Friday, June 4th, 2010

Essential Oils PhotoHerb Garden -1 month Where did spring go? Summertime heat hit most of us of hard this last month after one of the coldest winters ever, across the entire country.  The mugginess, mosquitoes, flies, tics,  no-see-ums and more are upon us. There are numerous  herbal and natural products that I use for natural bug and insect repellents. My herb garden has grown well in just a month;  I already have herbs and flowers in bloom and am enjoying the fresh herbs with my meals and in my iced herbal and green teas.

One of my favorites is  Rose Geranium which is part of the citronella family - there are many spectacular flavors ranging from lemon to chocolate.  Rose remains a favorite and I use the essential oil as part of my summer scents to detract insects of all types. Perfume ceased to exist in my personal care routine after the dangers of formaldehyde poisoning, synthetic fragrances and chemicals emerged into my knowledge base about 2o years ago.  So many people have allergies and or chemical sensitivities and they have no idea that it may be their favorite scent in body lotion or shampoo. Geranium,  literally keeps the bugs away and helps you maintain a positive mood.  People always comment on the fragrance.

Aromatherapy is a powerful  healing medicine that has clinical applications in many areas from insect bites to many types of first aid actions.  Oils can be anti-inflammatory, repellents, antiseptic, wound healing, anti-parasitical, deodorizing and emotionally lifting and healing.

Essential oils, the form of aromatherapy most commonly used,  are usually steam distilled essences from fragrant plants, flowers and trees. The components are numerous rendering them for a variety of applications from a pleasant fragrance to a therapeutic condition.

The better oils that are not adulterated contain small molecules that can penetrate the skin and eventually enter into your bloodstream.  The body usually clears them in under 14 hours.  Essential oils are very concentrated and that is why a few drops  be enough per application.  The oils can be used singularly or in combinations depending on the result or fragrance you wish to accomplish.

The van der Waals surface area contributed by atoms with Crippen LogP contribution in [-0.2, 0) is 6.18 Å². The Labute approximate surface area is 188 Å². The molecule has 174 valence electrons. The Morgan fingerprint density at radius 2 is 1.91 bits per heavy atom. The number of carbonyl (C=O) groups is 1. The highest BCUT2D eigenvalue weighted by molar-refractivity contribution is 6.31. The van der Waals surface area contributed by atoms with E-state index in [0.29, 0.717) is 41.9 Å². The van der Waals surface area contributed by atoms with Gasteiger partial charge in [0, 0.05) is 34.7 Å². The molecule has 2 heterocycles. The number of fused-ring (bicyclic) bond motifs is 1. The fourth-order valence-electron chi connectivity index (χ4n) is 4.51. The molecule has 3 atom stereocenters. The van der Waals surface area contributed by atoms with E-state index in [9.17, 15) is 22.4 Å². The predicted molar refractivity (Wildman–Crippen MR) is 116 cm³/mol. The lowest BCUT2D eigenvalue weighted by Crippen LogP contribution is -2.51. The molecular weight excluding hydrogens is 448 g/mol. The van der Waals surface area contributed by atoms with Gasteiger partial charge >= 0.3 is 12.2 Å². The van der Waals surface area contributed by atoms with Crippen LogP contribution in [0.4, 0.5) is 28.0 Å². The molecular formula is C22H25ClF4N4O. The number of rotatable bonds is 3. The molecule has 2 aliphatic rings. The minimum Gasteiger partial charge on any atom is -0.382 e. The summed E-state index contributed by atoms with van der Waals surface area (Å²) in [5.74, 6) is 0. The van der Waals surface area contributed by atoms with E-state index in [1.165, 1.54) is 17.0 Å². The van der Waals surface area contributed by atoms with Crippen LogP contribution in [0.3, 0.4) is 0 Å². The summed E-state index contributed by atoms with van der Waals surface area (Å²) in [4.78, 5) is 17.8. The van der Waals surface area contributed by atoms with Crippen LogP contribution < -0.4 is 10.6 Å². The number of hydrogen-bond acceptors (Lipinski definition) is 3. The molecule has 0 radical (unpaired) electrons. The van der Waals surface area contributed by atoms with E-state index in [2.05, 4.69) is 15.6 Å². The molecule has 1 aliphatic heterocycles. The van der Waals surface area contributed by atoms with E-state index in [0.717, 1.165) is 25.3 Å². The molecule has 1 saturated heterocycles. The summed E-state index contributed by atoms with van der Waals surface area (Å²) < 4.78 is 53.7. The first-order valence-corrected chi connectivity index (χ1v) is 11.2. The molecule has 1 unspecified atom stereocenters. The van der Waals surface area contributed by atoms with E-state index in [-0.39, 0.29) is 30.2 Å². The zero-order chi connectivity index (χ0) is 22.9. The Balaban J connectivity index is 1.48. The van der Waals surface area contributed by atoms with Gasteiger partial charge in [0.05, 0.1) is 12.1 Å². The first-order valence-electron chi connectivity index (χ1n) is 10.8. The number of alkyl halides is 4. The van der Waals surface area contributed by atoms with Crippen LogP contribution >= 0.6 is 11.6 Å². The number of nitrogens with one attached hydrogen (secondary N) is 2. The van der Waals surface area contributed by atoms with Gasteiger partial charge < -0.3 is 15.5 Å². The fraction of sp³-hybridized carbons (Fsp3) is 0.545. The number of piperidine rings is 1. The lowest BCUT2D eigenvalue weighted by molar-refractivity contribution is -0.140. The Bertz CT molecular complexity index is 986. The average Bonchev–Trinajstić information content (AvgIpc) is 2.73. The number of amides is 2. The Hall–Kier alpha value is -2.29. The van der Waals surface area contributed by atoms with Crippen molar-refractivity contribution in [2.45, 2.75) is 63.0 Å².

I usually use a high quality oil like Aura Cacia ( www.auracacia.com) and mix it with an unscented body lotion, a neutral gel (aloe, calendula or silver) or carrier oil, brose geranium picody lotion or  a light weight carrier oil like grape-seed (1 oz)  Add  in 3 drops of geranium,  2  lavender or  lemon balm and 3 sandalwood. This emits a wonderful daytime scent that keep the bugs away and is less medicinal  and healthier than conventional options.  So many people ask me what perfume I am wearing.  When Hiking or gardening, I use some tea tree mixed w/ geranium and or lavender and apply it around my hairline, wrists and ankles.  The insects may still fly around you but they won’t land.  Adding some oregano oil or thyme oil for tics may also be necessary when tromping through fields and grasses.

Other oils that can be used to repel insects or treat stings and bites etc are: Penny-royal, eucalyptus, citronella, rosewood, patchouli, cedar-wood and cedar. Choose the scents that you like and customize your own formula. Using over 5 different oils may be counter productive as the anti-bacterial qualities may be weakened – so stick to 2- 4 when customizing yours.  A little goes long way. You can store them in the refrigerator for the best nutrient protection.

Oils can also be directly applied to your bath oil, light bulbs, decorative pine cones  or used in a diffuser for additional home and or office protection or just direct inhalation directly from the bottle, a cotton ball or pie e of cloth.

For people with skin sensitivities, a drop or oil on a cotton ball behind your ear is a good way to test .Caution for pregnant women:  Some oils will stimulate menstruation so please wait until after the first trimester and then perform a skin patch test.  Also, oils like Bergamont should not be used with constant sun exposure, tanning beds or even a hot kitchen as it may affect skin pigmentation.  There are other precautions for other ailments so always do your research first.  One of my favorite very detailed books is The Encyclopedia of Aromatherapy by Chrissie Wildwood.  An easy to read reference book is Aromatherapy for Everyone , by PJ Pierson & Mary Shipley.

Many women experience an increased of headaches in the warmer months.  According to Chrissie Wildwood, a great balm for relieving headaches is as follows: massage the cream or oil into the base of the neck or on the temples in a small circular motion.

Headache Balm : 2 drops  lavender , 5 drops eucalyptus and and 5 drops peppermint in an unscented carrier oil or cream (30 g)

Sometimes adding a couple drops of Clary Sage will offer additional benefits.  This uplifting oil helps to promote laughter and a good mood. Works great in a diffuser with screaming kids or a challenging business day. For those of you who have trouble with insomnia, try adding these oils to your bath, pillow or sachet or using them on a light bulb in your bedroom. Oils such as Sandlewood, Chamomile, Lavender, Melissa, mandarin, hops, neuroli, ylang/ylang and vervitier may help relax your body when your brain would shut down .

Some of the oil brands that I like are Simplers Botanical corp ( www.simplers.com , Eden Botanicals ( www.edenbotanicals.com) Ananda Oils (www.anandaapothecary.com) and Young Living ( www.youngliving.org).

So venture into the world of aromatherapy and feel and sense the difference, without the risk of toxic chemical poisoning from your perfumes and your bug spray.  You may be pleasantly surprised.

In Continued Health,

Sally Byrd

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